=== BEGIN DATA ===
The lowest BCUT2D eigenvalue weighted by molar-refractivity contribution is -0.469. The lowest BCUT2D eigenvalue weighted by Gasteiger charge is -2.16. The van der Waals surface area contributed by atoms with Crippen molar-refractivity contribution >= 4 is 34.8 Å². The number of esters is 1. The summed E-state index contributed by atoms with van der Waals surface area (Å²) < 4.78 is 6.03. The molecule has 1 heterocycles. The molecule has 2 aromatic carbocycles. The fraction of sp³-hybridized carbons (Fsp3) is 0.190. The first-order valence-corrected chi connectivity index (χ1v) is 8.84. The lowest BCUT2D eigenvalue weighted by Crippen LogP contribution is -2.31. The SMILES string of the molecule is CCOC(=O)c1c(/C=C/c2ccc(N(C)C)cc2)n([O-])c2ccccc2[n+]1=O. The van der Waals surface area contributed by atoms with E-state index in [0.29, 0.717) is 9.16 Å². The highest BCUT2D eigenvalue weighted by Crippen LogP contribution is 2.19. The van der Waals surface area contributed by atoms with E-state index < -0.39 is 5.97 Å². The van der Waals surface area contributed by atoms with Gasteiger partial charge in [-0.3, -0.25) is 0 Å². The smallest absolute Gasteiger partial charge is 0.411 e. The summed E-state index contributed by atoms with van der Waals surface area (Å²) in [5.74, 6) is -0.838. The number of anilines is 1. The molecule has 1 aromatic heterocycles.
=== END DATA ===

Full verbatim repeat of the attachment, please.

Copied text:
The lowest BCUT2D eigenvalue weighted by molar-refractivity contribution is -0.469. The lowest BCUT2D eigenvalue weighted by Gasteiger charge is -2.16. The van der Waals surface area contributed by atoms with Crippen molar-refractivity contribution >= 4 is 34.8 Å². The number of esters is 1. The summed E-state index contributed by atoms with van der Waals surface area (Å²) < 4.78 is 6.03. The molecule has 1 heterocycles. The molecule has 2 aromatic carbocycles. The fraction of sp³-hybridized carbons (Fsp3) is 0.190. The first-order valence-corrected chi connectivity index (χ1v) is 8.84. The lowest BCUT2D eigenvalue weighted by Crippen LogP contribution is -2.31. The SMILES string of the molecule is CCOC(=O)c1c(/C=C/c2ccc(N(C)C)cc2)n([O-])c2ccccc2[n+]1=O. The van der Waals surface area contributed by atoms with E-state index in [0.29, 0.717) is 9.16 Å². The highest BCUT2D eigenvalue weighted by Crippen LogP contribution is 2.19. The van der Waals surface area contributed by atoms with E-state index < -0.39 is 5.97 Å². The van der Waals surface area contributed by atoms with Gasteiger partial charge in [-0.3, -0.25) is 0 Å². The smallest absolute Gasteiger partial charge is 0.411 e. The summed E-state index contributed by atoms with van der Waals surface area (Å²) in [5.74, 6) is -0.838. The number of anilines is 1. The molecule has 1 aromatic heterocycles.